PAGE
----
Students take a walk on the wild side in Metro Manila

The activity provided our students with a wonderful opportunity to learn more about how to protect the air and the environment

A lack of accessible sidewalks and infrastructure, obstructed walkways, poor drainage and high concentrations of particulate matter were among the findings of students from Malabon National High School in Metro Manila during a walkability and air sensing activity on August 19 to document the air quality and mobility challenges facing their community.

Equipped with portable air sensors and a walkability survey, 36 Year 7 students, their parents and faculty members took to the streets to monitor air quality and audit road and pedestrian facilities within the vicinity of the school.

Organized by Clean Air Asia, the UPS Foundation and Malabon National High School, the activity was aimed at building students’ knowledge about air pollution and climate change issues, and how those issues affected their health and the environment.

“We want to improve students’ understanding of mobile emission sources, their impacts, and how non-motorized transport, such as biking and walking, can help contribute to climate change mitigation and realize the co-benefits of air pollution reduction,” said Clean Air Asia Environment Researcher Precious Benjamin.

Ms Benjamin said the students identified vehicles and street cooking as being among the leading emission sources, with maximum particulate matter (PM2.5) readings ranging unhealthy levels of +100µg/m3 to hazardous levels of +400µg/m3.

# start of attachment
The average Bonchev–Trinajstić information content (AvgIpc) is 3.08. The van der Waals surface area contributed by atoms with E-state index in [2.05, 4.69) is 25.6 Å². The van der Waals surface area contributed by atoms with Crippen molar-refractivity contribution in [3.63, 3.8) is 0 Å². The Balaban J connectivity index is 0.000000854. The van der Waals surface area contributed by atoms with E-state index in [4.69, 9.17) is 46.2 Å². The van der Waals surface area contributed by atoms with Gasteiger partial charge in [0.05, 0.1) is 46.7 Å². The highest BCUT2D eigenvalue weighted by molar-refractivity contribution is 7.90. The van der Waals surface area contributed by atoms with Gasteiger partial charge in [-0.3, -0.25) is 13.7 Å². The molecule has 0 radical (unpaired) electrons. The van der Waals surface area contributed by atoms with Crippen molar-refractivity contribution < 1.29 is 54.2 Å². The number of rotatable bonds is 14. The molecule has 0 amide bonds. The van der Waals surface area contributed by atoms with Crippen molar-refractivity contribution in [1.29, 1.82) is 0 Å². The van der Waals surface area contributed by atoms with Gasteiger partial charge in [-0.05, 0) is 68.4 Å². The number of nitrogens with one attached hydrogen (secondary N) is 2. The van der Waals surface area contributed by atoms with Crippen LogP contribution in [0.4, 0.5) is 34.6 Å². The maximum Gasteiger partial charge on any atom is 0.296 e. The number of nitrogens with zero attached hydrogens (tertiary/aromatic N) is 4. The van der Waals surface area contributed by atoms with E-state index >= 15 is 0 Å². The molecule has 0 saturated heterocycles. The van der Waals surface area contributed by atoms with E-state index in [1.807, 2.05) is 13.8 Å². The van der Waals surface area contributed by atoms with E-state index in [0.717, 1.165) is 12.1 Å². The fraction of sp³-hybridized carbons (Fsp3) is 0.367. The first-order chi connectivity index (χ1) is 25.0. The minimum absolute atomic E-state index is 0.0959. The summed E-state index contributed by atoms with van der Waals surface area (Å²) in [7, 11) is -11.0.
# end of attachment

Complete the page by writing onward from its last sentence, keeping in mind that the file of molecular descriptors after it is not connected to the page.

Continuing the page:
Using the Walkability survey developed by Clean Air Asia to evaluate mobility, the students assessed the following nine factors: The availability of walking paths, walking path conflicts, the availability of crossings, crossing safety, motorist behavior, amenities, disability infrastructure, obstructions, and security from crime.

“The students found that most of the roads lacked sidewalks, making it unsafe for pedestrians. And in a lot of areas, participants needed to share the road with vehicles,” Ms Benjamin said. “Sidewalks, if provided, often failed to meet specifications. At widths of less than 2m, it wasn’t possible for people to walk with ease. Exacerbating the difficulties were obstructions such as vehicles, garbage and even caged chickens along roadsides.

“In addition, there was a lack of infrastructure along walkways, particularly for people with disabilities. And a poor drainage system and rain earlier that day left some roads flooded and unpassable for pedestrians.”

The activity proved eye-opening for students, teachers and parents, and instilled a greater appreciation for, and awareness of, the air quality situation and the different elements needed to ensure safety and ease of mobility for pedestrians.

“We are thankful to Clean Air Asia and UPS for partnering with us in this event. The activity provided our students with a wonderful opportunity to learn more about how to protect the air and the environment, towards a better Malabon City,” said teacher Desiree Melindo. “We wanted to conduct this as part of Malabon National High School’s thrust to be an environmentally sustainable school.”